We should see more details of the amended Limited Merits Review regime in the first quarter of 2017, and a consultation process is likely. 

At the August meeting of the COAG Energy Council, a review was initiated of the role of Limited Merits Review for gas and electricity regulatory decisions and whether it should be abolished. This came from a concern by the Energy Ministers that the regime was failing to meet its policy intent and leading to higher prices for consumers.

The results of that review were provided to the December meeting of the COAG Energy Council and while Limited Merits Review was not abolished, it has certainly been changed quite significantly from its current form. The details of the changes are still being worked out, but key aspects of the changes are:

  • Introduction of a binding rate-of-return guideline, with relevant elements of the regulator’s decision not subject to merits review. This reform draws upon the New Zealand weighted average cost of capital (WACC) experience with "input methodologies". It reflects the fact that the rate-of-return aspect alone can give rise to multiple appeals under the current Australian regulatory arrangements and regulated revenue decision timings. Under this reform, a single, binding rate-of-return determination will apply to all regulated revenue decisions. Presumably, the methodology in the rate-of-return determination will need to be accompanied by a worked example that generates a WACC point estimate, based on the prevailing conditions in the market for funds. It is not clear whether the proposed reform will allow the binding guideline itself to be reviewable, or if the binding guideline and the subsequent rate-of-return decisions will all be excluded from limited merits review.
  • No more oral hearings before the Australian Competition Tribunal. It seems that all reviews will be on the papers rather than through the form of oral hearing which has been used up until now in these hearings. It is hoped this will reduce the expense and time taken by reviews.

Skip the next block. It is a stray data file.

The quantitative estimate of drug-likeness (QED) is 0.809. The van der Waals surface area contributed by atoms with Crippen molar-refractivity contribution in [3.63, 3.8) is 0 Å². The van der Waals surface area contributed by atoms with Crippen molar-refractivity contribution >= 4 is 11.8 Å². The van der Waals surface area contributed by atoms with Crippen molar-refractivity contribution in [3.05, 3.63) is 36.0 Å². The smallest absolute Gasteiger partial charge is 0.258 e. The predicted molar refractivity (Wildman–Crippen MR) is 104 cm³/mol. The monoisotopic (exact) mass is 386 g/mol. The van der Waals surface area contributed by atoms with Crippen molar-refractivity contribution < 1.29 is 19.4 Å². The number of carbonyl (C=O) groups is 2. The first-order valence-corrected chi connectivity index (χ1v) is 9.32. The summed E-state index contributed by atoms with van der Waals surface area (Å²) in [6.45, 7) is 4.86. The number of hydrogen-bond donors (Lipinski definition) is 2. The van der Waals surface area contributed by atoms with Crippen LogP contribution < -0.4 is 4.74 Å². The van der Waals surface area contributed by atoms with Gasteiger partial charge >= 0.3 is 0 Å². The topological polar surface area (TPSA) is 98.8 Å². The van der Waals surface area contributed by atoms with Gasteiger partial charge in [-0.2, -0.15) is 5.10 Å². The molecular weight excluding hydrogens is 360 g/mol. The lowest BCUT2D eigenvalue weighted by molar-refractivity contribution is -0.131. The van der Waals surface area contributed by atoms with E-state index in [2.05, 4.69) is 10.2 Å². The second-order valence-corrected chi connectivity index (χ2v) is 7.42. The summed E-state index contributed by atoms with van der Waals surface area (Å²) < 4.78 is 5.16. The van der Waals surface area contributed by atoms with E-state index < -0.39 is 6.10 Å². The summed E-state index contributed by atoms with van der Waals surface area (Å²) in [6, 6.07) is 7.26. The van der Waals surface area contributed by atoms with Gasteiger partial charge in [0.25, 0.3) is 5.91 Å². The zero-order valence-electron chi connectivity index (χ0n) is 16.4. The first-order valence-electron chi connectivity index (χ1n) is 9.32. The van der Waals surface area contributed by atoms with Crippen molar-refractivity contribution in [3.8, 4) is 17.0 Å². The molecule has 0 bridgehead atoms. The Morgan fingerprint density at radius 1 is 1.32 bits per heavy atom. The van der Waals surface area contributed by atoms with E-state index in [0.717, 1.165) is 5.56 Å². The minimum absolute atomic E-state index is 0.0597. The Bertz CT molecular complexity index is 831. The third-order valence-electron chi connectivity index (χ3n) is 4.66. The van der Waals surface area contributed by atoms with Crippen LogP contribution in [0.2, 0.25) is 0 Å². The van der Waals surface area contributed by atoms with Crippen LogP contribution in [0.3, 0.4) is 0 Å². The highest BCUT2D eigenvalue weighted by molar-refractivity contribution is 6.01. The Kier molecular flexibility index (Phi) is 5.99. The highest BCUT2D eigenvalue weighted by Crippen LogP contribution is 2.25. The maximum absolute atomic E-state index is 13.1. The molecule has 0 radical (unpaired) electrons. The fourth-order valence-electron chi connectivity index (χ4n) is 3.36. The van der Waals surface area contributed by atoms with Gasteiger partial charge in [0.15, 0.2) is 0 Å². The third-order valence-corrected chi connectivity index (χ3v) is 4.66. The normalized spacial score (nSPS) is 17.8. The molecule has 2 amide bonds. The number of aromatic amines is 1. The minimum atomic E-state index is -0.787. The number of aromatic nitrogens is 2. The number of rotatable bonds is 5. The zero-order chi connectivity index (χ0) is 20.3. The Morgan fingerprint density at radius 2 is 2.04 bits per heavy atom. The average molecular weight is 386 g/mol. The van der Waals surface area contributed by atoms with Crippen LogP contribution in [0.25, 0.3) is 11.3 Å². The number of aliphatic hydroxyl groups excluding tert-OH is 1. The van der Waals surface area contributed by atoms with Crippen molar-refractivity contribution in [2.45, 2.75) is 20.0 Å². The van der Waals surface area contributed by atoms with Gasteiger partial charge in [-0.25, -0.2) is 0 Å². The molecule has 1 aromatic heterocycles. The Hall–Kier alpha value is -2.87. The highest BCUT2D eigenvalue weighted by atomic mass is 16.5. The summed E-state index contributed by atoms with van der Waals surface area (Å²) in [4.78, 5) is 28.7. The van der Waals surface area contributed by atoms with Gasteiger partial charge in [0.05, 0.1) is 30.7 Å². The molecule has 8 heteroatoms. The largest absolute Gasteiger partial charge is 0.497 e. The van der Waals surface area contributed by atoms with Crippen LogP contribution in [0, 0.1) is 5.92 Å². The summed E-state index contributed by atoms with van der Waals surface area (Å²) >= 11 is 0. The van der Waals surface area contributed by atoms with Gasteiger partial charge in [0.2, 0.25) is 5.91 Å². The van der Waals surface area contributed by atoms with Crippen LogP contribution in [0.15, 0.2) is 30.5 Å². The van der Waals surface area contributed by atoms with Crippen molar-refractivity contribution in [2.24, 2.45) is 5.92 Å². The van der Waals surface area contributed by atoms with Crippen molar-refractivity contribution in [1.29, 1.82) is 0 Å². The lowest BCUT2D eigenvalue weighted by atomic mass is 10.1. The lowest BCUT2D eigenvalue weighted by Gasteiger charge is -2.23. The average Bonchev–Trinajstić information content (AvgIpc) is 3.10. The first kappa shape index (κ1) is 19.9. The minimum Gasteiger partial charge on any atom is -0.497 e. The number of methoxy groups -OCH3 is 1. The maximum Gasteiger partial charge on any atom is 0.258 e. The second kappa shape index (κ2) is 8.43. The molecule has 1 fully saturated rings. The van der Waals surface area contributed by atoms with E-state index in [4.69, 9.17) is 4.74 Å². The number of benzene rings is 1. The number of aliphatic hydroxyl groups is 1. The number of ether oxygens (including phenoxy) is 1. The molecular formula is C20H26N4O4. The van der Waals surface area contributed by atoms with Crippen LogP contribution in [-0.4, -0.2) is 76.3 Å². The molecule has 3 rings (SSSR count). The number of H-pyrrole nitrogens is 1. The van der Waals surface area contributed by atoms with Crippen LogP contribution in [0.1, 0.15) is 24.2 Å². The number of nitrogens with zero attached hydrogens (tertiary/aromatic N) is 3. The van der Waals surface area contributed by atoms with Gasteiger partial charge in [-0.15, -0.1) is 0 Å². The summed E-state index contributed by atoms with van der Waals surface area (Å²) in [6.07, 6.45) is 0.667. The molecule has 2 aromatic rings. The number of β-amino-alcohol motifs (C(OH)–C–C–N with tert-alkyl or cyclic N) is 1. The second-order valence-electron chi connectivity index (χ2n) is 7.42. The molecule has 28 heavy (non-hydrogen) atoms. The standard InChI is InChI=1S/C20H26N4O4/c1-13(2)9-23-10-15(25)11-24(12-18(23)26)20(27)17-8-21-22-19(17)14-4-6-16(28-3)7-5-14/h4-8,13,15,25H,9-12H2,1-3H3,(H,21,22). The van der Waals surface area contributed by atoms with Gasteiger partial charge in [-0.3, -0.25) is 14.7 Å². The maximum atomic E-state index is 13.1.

• Tightening and clarifying the grounds for review. It is not clear precisely what this will involve as there are already fairly narrow grounds on which a review can be initiated.
  • Higher unspecified financial thresholds before a review can be initiated.
  • A strengthened requirement for review appellants to demonstrate that overturning the regulator’s decision would not be to the serious detriment of the long-term interests of consumers.
  • More flexible arrangements for consumer participation in reviews.
  • Remove opportunities for gaming by limiting the time-frames in which material can be submitted to the regulator.
  • Costs of reviews, including those of the AER, to be borne by network businesses. This is a way to encourage only reviews where the benefits will exceed all parties' costs. It would, however, be dangerous if there were no scope for the Tribunal to make different costs orders if it were to find that there were serious errors on the part of the AER.

Next steps

A working group of officials has been tasked with quickly developing detailed amendments for the Ministers’ consideration and approval in the first quarter of 2017. It seems likely that there will be opportunities for interested stakeholders to engage with Energy Council officials, and it is important to start thinking about how the reforms should be most usefully implemented.

A further review of the regime will be undertaken by officials two years after the amendments have been implemented.